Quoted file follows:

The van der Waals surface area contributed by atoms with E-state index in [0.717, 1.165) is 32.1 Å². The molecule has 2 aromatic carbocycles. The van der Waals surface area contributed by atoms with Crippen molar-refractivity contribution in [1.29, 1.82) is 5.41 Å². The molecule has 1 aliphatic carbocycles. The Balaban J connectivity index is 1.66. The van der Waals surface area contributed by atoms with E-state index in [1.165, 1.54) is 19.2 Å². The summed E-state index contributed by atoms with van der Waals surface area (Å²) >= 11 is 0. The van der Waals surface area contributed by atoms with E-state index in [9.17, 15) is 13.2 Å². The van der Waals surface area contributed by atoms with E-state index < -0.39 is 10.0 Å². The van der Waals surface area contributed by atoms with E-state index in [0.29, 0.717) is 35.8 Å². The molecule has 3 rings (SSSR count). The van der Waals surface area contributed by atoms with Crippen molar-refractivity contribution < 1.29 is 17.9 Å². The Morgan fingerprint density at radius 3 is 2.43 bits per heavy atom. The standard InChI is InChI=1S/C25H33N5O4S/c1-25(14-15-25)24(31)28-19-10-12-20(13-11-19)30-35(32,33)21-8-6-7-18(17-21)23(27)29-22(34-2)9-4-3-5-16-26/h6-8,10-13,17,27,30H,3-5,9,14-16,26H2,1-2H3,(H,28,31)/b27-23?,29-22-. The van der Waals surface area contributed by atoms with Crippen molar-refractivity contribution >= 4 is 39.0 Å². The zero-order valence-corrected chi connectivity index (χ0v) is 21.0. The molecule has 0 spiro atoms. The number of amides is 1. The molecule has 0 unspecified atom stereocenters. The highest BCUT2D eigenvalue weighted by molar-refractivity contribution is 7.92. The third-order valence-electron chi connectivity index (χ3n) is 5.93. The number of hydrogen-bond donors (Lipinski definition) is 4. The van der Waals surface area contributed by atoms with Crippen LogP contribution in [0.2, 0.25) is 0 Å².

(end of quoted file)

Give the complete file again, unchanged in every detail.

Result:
The van der Waals surface area contributed by atoms with E-state index in [0.717, 1.165) is 32.1 Å². The molecule has 2 aromatic carbocycles. The van der Waals surface area contributed by atoms with Crippen molar-refractivity contribution in [1.29, 1.82) is 5.41 Å². The molecule has 1 aliphatic carbocycles. The Balaban J connectivity index is 1.66. The van der Waals surface area contributed by atoms with E-state index in [1.165, 1.54) is 19.2 Å². The summed E-state index contributed by atoms with van der Waals surface area (Å²) >= 11 is 0. The van der Waals surface area contributed by atoms with E-state index in [9.17, 15) is 13.2 Å². The van der Waals surface area contributed by atoms with E-state index < -0.39 is 10.0 Å². The van der Waals surface area contributed by atoms with E-state index in [0.29, 0.717) is 35.8 Å². The molecule has 3 rings (SSSR count). The van der Waals surface area contributed by atoms with Crippen molar-refractivity contribution < 1.29 is 17.9 Å². The Morgan fingerprint density at radius 3 is 2.43 bits per heavy atom. The standard InChI is InChI=1S/C25H33N5O4S/c1-25(14-15-25)24(31)28-19-10-12-20(13-11-19)30-35(32,33)21-8-6-7-18(17-21)23(27)29-22(34-2)9-4-3-5-16-26/h6-8,10-13,17,27,30H,3-5,9,14-16,26H2,1-2H3,(H,28,31)/b27-23?,29-22-. The van der Waals surface area contributed by atoms with Crippen molar-refractivity contribution >= 4 is 39.0 Å². The zero-order valence-corrected chi connectivity index (χ0v) is 21.0. The molecule has 0 spiro atoms. The number of amides is 1. The molecule has 0 unspecified atom stereocenters. The highest BCUT2D eigenvalue weighted by molar-refractivity contribution is 7.92. The third-order valence-electron chi connectivity index (χ3n) is 5.93. The number of hydrogen-bond donors (Lipinski definition) is 4. The van der Waals surface area contributed by atoms with Crippen LogP contribution in [0.2, 0.25) is 0 Å².